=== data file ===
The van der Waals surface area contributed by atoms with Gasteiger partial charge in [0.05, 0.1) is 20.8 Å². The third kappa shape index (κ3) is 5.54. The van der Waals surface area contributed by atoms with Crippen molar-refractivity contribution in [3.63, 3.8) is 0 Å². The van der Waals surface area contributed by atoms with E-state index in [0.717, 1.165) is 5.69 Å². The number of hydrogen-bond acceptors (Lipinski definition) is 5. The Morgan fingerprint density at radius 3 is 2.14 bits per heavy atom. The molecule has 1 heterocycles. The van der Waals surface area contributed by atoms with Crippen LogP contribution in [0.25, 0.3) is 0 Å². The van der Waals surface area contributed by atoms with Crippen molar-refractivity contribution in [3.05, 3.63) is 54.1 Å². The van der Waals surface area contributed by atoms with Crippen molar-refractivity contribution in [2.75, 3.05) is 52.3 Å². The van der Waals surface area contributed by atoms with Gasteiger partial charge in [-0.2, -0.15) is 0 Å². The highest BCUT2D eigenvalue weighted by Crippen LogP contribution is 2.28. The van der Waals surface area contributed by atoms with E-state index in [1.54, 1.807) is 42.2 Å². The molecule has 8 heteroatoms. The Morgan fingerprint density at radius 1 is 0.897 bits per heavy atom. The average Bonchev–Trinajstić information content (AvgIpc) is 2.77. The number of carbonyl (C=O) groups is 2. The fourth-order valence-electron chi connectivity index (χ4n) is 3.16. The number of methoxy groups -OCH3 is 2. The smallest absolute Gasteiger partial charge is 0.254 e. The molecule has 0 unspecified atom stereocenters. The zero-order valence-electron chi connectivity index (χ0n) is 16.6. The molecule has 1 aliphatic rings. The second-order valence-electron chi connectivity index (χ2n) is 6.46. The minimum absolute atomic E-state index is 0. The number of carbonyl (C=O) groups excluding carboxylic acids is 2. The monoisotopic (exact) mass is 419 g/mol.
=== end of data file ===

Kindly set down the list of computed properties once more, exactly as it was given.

The van der Waals surface area contributed by atoms with Gasteiger partial charge in [0.05, 0.1) is 20.8 Å². The third kappa shape index (κ3) is 5.54. The van der Waals surface area contributed by atoms with Crippen molar-refractivity contribution in [3.63, 3.8) is 0 Å². The van der Waals surface area contributed by atoms with E-state index in [0.717, 1.165) is 5.69 Å². The number of hydrogen-bond acceptors (Lipinski definition) is 5. The Morgan fingerprint density at radius 3 is 2.14 bits per heavy atom. The molecule has 1 heterocycles. The van der Waals surface area contributed by atoms with Crippen LogP contribution in [0.25, 0.3) is 0 Å². The van der Waals surface area contributed by atoms with Crippen molar-refractivity contribution in [3.05, 3.63) is 54.1 Å². The van der Waals surface area contributed by atoms with Crippen molar-refractivity contribution in [2.75, 3.05) is 52.3 Å². The van der Waals surface area contributed by atoms with Gasteiger partial charge in [-0.2, -0.15) is 0 Å². The highest BCUT2D eigenvalue weighted by Crippen LogP contribution is 2.28. The van der Waals surface area contributed by atoms with E-state index in [1.54, 1.807) is 42.2 Å². The molecule has 8 heteroatoms. The Morgan fingerprint density at radius 1 is 0.897 bits per heavy atom. The average Bonchev–Trinajstić information content (AvgIpc) is 2.77. The number of carbonyl (C=O) groups is 2. The fourth-order valence-electron chi connectivity index (χ4n) is 3.16. The number of methoxy groups -OCH3 is 2. The smallest absolute Gasteiger partial charge is 0.254 e. The molecule has 0 unspecified atom stereocenters. The zero-order valence-electron chi connectivity index (χ0n) is 16.6. The molecule has 1 aliphatic rings. The second-order valence-electron chi connectivity index (χ2n) is 6.46. The minimum absolute atomic E-state index is 0. The number of carbonyl (C=O) groups excluding carboxylic acids is 2. The monoisotopic (exact) mass is 419 g/mol.